ECHO – the European Commission Directorate-General for Humanitarian Aid – funds relief operations for victims of natural disasters and conflicts outside the European Union. Aid is channelled impartially, straight to victims, regardless of their race, religion or political beliefs. Resources are not limitless and priorities are given to acute needs, with a particular focus on situations where mortality is high, sudden and greater than usual trends. A frequently used term to describe this above-average mortality is ‘excess mortality’. A proper needs assessment is therefore a key element to initiate dialogue between ECHO and a partner seeking funding for a project.…
One could be excused for being perplexed regarding the humanitarian response after Cyclone Nargis. On the one hand, it was predicted that, in the wake of the cyclone, we would be faced with thousands of subsequent deaths from disease and malnutrition, and all would be lost unless foreign organisations were immediately present. Meanwhile, the government of Myanmar was strongly reproached for restricting the presence of outside actors. On the other hand, once permission was given, the response to basic needs on the ground was slow, both by the government and by most international actors. Even so – fortunately – the…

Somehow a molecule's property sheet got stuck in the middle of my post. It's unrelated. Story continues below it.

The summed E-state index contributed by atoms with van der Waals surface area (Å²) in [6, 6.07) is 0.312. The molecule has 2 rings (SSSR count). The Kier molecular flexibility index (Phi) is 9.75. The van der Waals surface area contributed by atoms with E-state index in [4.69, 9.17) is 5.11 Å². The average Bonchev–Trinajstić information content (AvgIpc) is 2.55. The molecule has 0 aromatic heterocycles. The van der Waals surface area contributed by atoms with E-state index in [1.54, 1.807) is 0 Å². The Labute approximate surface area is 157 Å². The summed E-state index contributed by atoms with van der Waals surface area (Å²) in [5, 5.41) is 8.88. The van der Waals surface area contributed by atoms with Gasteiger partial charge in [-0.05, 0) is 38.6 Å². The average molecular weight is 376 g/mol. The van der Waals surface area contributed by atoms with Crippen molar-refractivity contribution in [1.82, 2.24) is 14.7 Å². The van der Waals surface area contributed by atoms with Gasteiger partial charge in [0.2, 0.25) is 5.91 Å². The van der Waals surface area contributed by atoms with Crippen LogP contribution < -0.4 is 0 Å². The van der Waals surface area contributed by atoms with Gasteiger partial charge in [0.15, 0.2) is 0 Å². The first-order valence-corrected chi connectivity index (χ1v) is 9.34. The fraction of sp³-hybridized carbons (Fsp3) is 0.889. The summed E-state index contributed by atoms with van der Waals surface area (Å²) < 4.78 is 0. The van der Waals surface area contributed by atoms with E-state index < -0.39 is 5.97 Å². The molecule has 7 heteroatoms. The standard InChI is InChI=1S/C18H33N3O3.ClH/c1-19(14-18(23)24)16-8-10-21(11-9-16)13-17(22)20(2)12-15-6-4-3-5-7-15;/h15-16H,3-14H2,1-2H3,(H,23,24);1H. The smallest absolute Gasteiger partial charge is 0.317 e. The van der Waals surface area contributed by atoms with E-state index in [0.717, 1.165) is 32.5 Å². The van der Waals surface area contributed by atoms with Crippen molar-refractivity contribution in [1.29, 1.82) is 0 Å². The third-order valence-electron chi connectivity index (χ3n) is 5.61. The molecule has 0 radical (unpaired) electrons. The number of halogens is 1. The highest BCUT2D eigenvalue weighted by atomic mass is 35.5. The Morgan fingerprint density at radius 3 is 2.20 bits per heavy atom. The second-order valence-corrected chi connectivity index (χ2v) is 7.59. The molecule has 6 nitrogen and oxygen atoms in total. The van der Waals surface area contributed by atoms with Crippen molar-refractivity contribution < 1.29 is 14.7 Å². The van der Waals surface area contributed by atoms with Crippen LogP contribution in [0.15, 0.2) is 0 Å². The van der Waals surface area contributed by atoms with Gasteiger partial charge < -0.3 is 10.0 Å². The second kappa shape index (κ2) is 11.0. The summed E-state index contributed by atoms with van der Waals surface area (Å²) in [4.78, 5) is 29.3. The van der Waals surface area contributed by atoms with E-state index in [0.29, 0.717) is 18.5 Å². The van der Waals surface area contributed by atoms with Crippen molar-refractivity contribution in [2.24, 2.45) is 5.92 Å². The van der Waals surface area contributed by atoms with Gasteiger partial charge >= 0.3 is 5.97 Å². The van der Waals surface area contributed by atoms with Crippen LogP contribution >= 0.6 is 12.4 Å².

Cyclone Nargis presented the humanitarian community with a number of challenges, particularly in relation to access. For many agencies, very limited access to the Delta area was a significant impediment to the response. Many staff remained stranded outside the country awaiting visas to enter, or in-country in Yangon, some distance from the disaster epicentre in Laputta. Agencies already present in Myanmar and with programmes and staff in the Delta were therefore perceived to be in a stronger position to respond immediately to the disaster. However, even for these agencies the movement of international staff was restricted, highlighting once again the…